Economic sustainability is a concern for museums, zoos, aquariums, botanic gardens, and historic sites. Recent data suggests that those institutions are typically seeing positive growth in net income, even with declines in revenue or increases in expenses.
Preston Argus, LLC, has analyzed The Urban Institute’s NCCS Core Files, 2011-2015. Those files show that most institution categories saw revenue growth that exceeded expense growth and robust net income growth, with a few notable exceptions.
Average Annual Rate of Change for Total Revenue, Total Expenses, and Net Income for Museums, Historic Sites, Zoos, Aquariums, and Other Cultural Institutions, 2011 to 2015
|Total Revenue||Total Expenses||Net Income|
|Folk Arts Museums||-4.55%||0.02%||89.32%|
|Natural History & Natural Science Museums||5.48%||4.01%||-264.28%|
|Science & Technology Museums||8.31%||5.38%||76.46%|
|Historical Societies & Historic Preservation||3.33%||5.33%||-4.35%|
|Botanical Gardens & Arboreta||150.07%||135.35%||380.59%|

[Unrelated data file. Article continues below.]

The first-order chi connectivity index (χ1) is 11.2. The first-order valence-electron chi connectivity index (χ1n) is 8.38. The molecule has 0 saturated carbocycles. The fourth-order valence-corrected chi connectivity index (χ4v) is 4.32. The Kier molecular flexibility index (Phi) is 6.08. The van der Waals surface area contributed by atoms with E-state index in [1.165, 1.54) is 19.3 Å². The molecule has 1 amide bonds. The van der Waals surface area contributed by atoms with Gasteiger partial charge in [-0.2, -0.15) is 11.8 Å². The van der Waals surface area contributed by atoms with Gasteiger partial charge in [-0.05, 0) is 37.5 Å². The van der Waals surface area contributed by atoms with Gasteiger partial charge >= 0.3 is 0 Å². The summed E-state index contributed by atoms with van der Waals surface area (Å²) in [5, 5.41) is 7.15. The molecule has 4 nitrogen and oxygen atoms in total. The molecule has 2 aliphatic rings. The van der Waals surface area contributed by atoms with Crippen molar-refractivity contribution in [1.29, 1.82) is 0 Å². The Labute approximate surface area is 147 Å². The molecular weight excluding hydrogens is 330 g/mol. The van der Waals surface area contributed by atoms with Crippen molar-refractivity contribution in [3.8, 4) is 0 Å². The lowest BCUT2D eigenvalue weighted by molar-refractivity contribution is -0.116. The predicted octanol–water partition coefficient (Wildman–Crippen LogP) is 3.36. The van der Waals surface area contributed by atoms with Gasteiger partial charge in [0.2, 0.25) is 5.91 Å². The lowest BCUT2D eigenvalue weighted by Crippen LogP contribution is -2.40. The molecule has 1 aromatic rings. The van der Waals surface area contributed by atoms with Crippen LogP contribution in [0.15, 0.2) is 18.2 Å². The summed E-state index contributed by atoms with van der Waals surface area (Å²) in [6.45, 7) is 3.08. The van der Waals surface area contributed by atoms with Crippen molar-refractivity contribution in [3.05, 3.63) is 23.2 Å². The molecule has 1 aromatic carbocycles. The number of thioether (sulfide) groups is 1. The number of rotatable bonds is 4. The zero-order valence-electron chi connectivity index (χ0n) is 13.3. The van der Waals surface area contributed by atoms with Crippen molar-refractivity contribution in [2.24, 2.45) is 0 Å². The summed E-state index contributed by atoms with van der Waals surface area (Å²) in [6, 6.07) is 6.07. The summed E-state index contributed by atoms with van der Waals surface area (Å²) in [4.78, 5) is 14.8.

|Zoos & Aquariums||41.44%||39.67%||64.02%|
Some categories, like Folk Arts Museums, have overcome revenue declines by controlling expenses and improving internal efficiencies. Other categories, like Historical Societies and Historic Preservation, will need to adjust their revenue and expense strategies and tactics to improve their sustainability. The first step is knowing these numbers and comparing them to your individual institution to determine areas for improvement.
To obtain data customized to your geographic location or subdiscipline, like Historic House Museums, contact Samantha Chmelik, principal at Preston Argus, at firstname.lastname@example.org.